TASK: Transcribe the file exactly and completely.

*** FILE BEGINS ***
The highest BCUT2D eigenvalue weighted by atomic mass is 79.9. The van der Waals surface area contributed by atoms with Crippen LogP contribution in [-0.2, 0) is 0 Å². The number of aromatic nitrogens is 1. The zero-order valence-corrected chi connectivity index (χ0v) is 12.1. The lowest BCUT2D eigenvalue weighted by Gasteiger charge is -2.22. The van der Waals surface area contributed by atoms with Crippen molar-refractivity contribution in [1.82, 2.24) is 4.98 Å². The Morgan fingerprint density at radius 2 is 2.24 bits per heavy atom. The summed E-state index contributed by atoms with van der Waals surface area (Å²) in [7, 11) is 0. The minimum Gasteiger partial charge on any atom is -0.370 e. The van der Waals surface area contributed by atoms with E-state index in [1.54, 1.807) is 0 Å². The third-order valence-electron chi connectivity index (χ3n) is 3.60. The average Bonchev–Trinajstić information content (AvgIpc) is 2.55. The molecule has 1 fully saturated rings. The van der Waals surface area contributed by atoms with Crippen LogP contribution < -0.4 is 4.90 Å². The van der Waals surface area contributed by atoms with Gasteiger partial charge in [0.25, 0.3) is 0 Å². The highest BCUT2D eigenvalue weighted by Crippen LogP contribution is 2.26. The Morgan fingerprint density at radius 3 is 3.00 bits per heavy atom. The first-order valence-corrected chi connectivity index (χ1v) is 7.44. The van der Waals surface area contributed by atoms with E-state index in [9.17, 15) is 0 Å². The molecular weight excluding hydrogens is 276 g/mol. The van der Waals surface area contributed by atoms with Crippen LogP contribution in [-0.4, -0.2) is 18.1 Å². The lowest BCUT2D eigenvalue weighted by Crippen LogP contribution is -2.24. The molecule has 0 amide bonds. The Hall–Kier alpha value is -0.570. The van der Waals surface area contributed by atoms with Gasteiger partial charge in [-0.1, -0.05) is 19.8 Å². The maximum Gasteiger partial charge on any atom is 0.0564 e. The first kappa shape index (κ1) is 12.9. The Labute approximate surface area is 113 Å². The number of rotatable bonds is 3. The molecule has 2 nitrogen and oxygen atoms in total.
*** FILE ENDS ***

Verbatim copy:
The highest BCUT2D eigenvalue weighted by atomic mass is 79.9. The van der Waals surface area contributed by atoms with Crippen LogP contribution in [-0.2, 0) is 0 Å². The number of aromatic nitrogens is 1. The zero-order valence-corrected chi connectivity index (χ0v) is 12.1. The lowest BCUT2D eigenvalue weighted by Gasteiger charge is -2.22. The van der Waals surface area contributed by atoms with Crippen molar-refractivity contribution in [1.82, 2.24) is 4.98 Å². The Morgan fingerprint density at radius 2 is 2.24 bits per heavy atom. The summed E-state index contributed by atoms with van der Waals surface area (Å²) in [7, 11) is 0. The minimum Gasteiger partial charge on any atom is -0.370 e. The van der Waals surface area contributed by atoms with E-state index in [1.54, 1.807) is 0 Å². The third-order valence-electron chi connectivity index (χ3n) is 3.60. The average Bonchev–Trinajstić information content (AvgIpc) is 2.55. The molecule has 1 fully saturated rings. The van der Waals surface area contributed by atoms with Crippen LogP contribution < -0.4 is 4.90 Å². The van der Waals surface area contributed by atoms with Gasteiger partial charge in [0.25, 0.3) is 0 Å². The highest BCUT2D eigenvalue weighted by Crippen LogP contribution is 2.26. The Morgan fingerprint density at radius 3 is 3.00 bits per heavy atom. The first-order valence-corrected chi connectivity index (χ1v) is 7.44. The van der Waals surface area contributed by atoms with E-state index in [9.17, 15) is 0 Å². The molecular weight excluding hydrogens is 276 g/mol. The van der Waals surface area contributed by atoms with Crippen LogP contribution in [-0.4, -0.2) is 18.1 Å². The lowest BCUT2D eigenvalue weighted by Crippen LogP contribution is -2.24. The molecule has 0 amide bonds. The Hall–Kier alpha value is -0.570. The van der Waals surface area contributed by atoms with Gasteiger partial charge in [-0.1, -0.05) is 19.8 Å². The maximum Gasteiger partial charge on any atom is 0.0564 e. The first kappa shape index (κ1) is 12.9. The Labute approximate surface area is 113 Å². The number of rotatable bonds is 3. The molecule has 2 nitrogen and oxygen atoms in total.